Flaughn Lamb, owner of Orchard Trace golf course in Dana, was 30 then. He remembers looking up toward the sound of an aircraft overhead. "I thought the two planes would cross each other but then I saw them hit," Lamb said. "The jet started making some lazy turns, then fell to the ground. Debris was falling down like confetti. I drove to Roscoe Green's store on U.S. 64 (where Krispy Kreme is now) and saw clothes all around. I saw a man's watch lying on the ground. I picked it up and I remember the time was 12:17 p.m. I laid it back down and decided not to follow the big rush to the crash site. Stuff like that you can't forget."
Matthew Hudgins, who works at Kimberly-Clark, was 9. “My grandparents lived where Aldi's grocery store is now. I was outside in their yard and heard the jet. I saw the two planes collide. Little pieces from the plane fell to the ground. Stuff like luggage was caught on fences. I was scared the debris would fall on me so I ran. Then there was a line of emergency vehicles on Highway 64, one right after the other. We kids jumped in my grandfather's truck and rode to the site. I didn't sleep well for a long time afterwards."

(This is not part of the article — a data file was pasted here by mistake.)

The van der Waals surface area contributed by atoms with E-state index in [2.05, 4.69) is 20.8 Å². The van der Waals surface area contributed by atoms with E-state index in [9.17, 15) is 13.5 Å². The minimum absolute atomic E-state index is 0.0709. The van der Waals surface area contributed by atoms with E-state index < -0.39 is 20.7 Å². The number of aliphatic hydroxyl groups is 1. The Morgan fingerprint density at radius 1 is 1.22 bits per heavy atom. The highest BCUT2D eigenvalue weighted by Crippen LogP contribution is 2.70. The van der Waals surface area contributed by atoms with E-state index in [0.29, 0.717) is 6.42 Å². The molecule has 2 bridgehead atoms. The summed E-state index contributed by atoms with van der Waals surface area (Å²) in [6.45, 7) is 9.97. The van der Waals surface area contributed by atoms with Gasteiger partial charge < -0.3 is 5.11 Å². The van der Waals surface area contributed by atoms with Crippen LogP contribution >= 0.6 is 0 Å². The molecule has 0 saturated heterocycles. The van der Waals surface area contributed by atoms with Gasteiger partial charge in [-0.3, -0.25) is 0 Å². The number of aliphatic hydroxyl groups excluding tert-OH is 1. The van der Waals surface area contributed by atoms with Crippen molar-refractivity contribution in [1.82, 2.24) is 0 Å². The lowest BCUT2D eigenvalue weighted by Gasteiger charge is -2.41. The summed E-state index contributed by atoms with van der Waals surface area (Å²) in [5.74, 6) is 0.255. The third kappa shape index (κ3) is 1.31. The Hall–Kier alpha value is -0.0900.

Forest "Bud" Hendricks, long since retired, was a Hendersonville firefighter in 1967 and would later become fire chief. He was on vacation in Myrtle Beach, lying on a towel on the sand, when he heard the news on the radio. "I called in to see what I could do but they told me they had it covered," Hendricks said. Nevertheless, he packed up and headed back home for duty.
Bub Hyder was at his mother's house on Hyder Street (near Home Depot). "I heard a loud explosion and I first thought an oil truck blew up on Tracy Grove Road. Then I saw airplane seats lying in the road and I knew it was a plane crash," recalled Hyder, a local businessman. "Behind the house I found a briefcase still intact. I opened it and saw a business card for the same insurance company that I had for my truck. That crash was a terrible thing. I've never seen anything like it."
Larry Rhodes, a retired teacher who lives in Flat Rock, was sitting on the lifeguard stand at a pool in Fruitland when he heard the boom. His girlfriend lived on Orr's Camp Road near the crash site.
"I drove out there as fast as I could to see if they were all right," he said. "After a couple of hours at her house I left to drive home but they had set up roadblocks. Some men in uniform yanked me out of my car. They scared the fool out of me." Rhodes said it's funny how everything comes flashing back after that much time passes.